With World Toilet Day upon us, I reflect on this transformation and my thoughts go out to anyone around the world who is denied access to such a fundamental need.  I think back on some of most unsavory locations I have encountered over the years and am acutely aware that even today, someone might consider that an unknown luxury. I hope there comes a day when “up to the knees – down to the knees” seems as unfamiliar to anyone in the developing world as it once did to me.

What Do Toilets and Cell Phones Have in Common?

Jose Luis Irigoyen's picture

They both hold the potential to help meet the needs of the poor and end poverty. New ideas and innovative solutions are critical to address the 2.5 billion people who lack access to proper sanitation. Lack of access to clean water and sanitation kills more than 4,000 children a day and a lack of sanitation results in billions of dollars in economic losses to developing countries. Now that more people have access to a mobile phone than to a toilet or latrine, it’s time to leverage technology to help reach development goals.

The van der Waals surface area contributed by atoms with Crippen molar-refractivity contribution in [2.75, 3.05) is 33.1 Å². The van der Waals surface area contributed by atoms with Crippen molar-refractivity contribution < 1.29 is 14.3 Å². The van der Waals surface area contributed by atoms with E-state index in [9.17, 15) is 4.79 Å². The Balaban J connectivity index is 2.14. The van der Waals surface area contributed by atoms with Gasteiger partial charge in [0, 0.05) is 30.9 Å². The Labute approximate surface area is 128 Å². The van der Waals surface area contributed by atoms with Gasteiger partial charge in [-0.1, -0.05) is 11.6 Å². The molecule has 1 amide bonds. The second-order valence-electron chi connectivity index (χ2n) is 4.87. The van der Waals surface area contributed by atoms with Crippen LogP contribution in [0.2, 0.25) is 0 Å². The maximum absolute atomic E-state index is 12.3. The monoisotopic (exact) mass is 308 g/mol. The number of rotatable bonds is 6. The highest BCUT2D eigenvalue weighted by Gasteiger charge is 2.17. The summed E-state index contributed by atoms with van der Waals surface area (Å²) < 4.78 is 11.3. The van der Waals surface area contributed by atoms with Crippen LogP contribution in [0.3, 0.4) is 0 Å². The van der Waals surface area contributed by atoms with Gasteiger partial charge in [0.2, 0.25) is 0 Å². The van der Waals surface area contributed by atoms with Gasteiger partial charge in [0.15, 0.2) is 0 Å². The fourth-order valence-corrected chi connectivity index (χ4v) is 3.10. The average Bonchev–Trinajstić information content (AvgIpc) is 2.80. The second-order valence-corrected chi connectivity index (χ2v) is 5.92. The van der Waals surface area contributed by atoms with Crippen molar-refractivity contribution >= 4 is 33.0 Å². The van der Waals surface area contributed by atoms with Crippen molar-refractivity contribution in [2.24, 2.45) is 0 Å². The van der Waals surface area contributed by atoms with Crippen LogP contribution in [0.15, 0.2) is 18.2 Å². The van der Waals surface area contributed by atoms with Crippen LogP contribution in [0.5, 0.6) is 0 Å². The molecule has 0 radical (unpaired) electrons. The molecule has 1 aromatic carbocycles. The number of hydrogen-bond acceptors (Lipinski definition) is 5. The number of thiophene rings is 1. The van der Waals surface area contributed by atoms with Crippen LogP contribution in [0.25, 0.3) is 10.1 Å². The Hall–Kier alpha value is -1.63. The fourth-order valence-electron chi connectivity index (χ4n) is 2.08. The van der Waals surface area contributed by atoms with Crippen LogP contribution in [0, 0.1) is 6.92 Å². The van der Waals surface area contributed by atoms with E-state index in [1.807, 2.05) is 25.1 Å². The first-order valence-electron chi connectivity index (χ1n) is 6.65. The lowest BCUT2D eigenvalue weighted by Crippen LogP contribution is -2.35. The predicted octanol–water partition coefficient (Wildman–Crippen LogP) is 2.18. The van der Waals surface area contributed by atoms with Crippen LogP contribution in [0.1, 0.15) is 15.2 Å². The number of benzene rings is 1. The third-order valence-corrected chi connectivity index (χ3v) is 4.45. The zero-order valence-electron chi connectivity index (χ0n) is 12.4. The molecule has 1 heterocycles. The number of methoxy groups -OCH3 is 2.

The Precarious New World of "Informal" Jobs

Klaus Zimmermann's picture

Juventud sin futuro - Youth job protests, Madrid, April 7, 2011

A new specter is haunting the world economy — the specter of informality. The term describes people working either in informal arrangements with employers or in irregular self-employment occupations, but in either case without employment security or social security. Until a few years ago, any mention of that word pretty much implied that one was talking about the developing world.

Behavioral design: slap or tax yourself into productivity?

David McKenzie's picture

One of those stories going the rounds about a month ago concerns a blogger in San Francisco, who worried he was wasting too much time on Facebook and Reddit. As he writes on his blog, he used a software app which tracked what he was doing with his time and found almost 19 hours a week went to these activities.

Friday Roundup: Poverty and MICs, Aid Data, Gender Equality, James Bond & a Call for Papers

LTD Editors's picture